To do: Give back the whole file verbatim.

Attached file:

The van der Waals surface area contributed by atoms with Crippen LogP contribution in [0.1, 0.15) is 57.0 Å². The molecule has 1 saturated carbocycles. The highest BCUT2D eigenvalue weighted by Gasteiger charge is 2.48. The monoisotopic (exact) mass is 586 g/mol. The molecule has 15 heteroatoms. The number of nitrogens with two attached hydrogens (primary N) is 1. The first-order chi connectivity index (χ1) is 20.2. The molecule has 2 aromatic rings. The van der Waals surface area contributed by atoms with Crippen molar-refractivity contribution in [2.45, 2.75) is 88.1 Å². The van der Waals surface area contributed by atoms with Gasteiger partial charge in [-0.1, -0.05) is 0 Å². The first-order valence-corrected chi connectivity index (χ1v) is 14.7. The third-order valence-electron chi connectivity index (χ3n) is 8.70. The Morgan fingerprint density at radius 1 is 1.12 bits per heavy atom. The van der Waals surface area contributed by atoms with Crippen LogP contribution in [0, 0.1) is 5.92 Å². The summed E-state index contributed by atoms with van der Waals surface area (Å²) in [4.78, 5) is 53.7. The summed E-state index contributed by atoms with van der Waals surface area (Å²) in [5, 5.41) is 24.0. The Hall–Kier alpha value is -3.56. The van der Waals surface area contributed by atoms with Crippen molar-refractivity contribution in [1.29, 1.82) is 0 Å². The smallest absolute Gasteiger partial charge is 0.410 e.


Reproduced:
The van der Waals surface area contributed by atoms with Crippen LogP contribution in [0.1, 0.15) is 57.0 Å². The molecule has 1 saturated carbocycles. The highest BCUT2D eigenvalue weighted by Gasteiger charge is 2.48. The monoisotopic (exact) mass is 586 g/mol. The molecule has 15 heteroatoms. The number of nitrogens with two attached hydrogens (primary N) is 1. The first-order chi connectivity index (χ1) is 20.2. The molecule has 2 aromatic rings. The van der Waals surface area contributed by atoms with Crippen molar-refractivity contribution in [2.45, 2.75) is 88.1 Å². The van der Waals surface area contributed by atoms with Gasteiger partial charge in [-0.1, -0.05) is 0 Å². The first-order valence-corrected chi connectivity index (χ1v) is 14.7. The third-order valence-electron chi connectivity index (χ3n) is 8.70. The Morgan fingerprint density at radius 1 is 1.12 bits per heavy atom. The van der Waals surface area contributed by atoms with Crippen LogP contribution in [0, 0.1) is 5.92 Å². The summed E-state index contributed by atoms with van der Waals surface area (Å²) in [4.78, 5) is 53.7. The summed E-state index contributed by atoms with van der Waals surface area (Å²) in [5, 5.41) is 24.0. The Hall–Kier alpha value is -3.56. The van der Waals surface area contributed by atoms with Crippen molar-refractivity contribution in [1.29, 1.82) is 0 Å². The smallest absolute Gasteiger partial charge is 0.410 e.